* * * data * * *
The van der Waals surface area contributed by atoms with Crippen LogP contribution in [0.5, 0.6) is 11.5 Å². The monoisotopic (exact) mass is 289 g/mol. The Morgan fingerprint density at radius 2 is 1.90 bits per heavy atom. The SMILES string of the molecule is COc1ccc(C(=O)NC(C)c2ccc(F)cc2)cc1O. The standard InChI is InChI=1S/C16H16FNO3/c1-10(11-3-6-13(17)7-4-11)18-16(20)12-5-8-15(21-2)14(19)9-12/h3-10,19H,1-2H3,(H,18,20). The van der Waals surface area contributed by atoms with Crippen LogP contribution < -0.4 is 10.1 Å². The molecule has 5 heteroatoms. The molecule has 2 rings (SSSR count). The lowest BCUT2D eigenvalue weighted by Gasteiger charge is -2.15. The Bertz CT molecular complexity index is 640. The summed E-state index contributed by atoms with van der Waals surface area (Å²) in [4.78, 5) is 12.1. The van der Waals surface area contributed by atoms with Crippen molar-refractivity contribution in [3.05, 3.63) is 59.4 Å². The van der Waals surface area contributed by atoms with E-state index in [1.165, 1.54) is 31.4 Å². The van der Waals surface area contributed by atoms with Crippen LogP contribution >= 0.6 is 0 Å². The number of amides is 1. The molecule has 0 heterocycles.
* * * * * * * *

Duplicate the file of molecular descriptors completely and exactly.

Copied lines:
The van der Waals surface area contributed by atoms with Crippen LogP contribution in [0.5, 0.6) is 11.5 Å². The monoisotopic (exact) mass is 289 g/mol. The Morgan fingerprint density at radius 2 is 1.90 bits per heavy atom. The SMILES string of the molecule is COc1ccc(C(=O)NC(C)c2ccc(F)cc2)cc1O. The standard InChI is InChI=1S/C16H16FNO3/c1-10(11-3-6-13(17)7-4-11)18-16(20)12-5-8-15(21-2)14(19)9-12/h3-10,19H,1-2H3,(H,18,20). The van der Waals surface area contributed by atoms with Crippen LogP contribution < -0.4 is 10.1 Å². The molecule has 5 heteroatoms. The molecule has 2 rings (SSSR count). The lowest BCUT2D eigenvalue weighted by Gasteiger charge is -2.15. The Bertz CT molecular complexity index is 640. The summed E-state index contributed by atoms with van der Waals surface area (Å²) in [4.78, 5) is 12.1. The van der Waals surface area contributed by atoms with Crippen molar-refractivity contribution in [3.05, 3.63) is 59.4 Å². The van der Waals surface area contributed by atoms with E-state index in [1.165, 1.54) is 31.4 Å². The van der Waals surface area contributed by atoms with Crippen LogP contribution >= 0.6 is 0 Å². The number of amides is 1. The molecule has 0 heterocycles.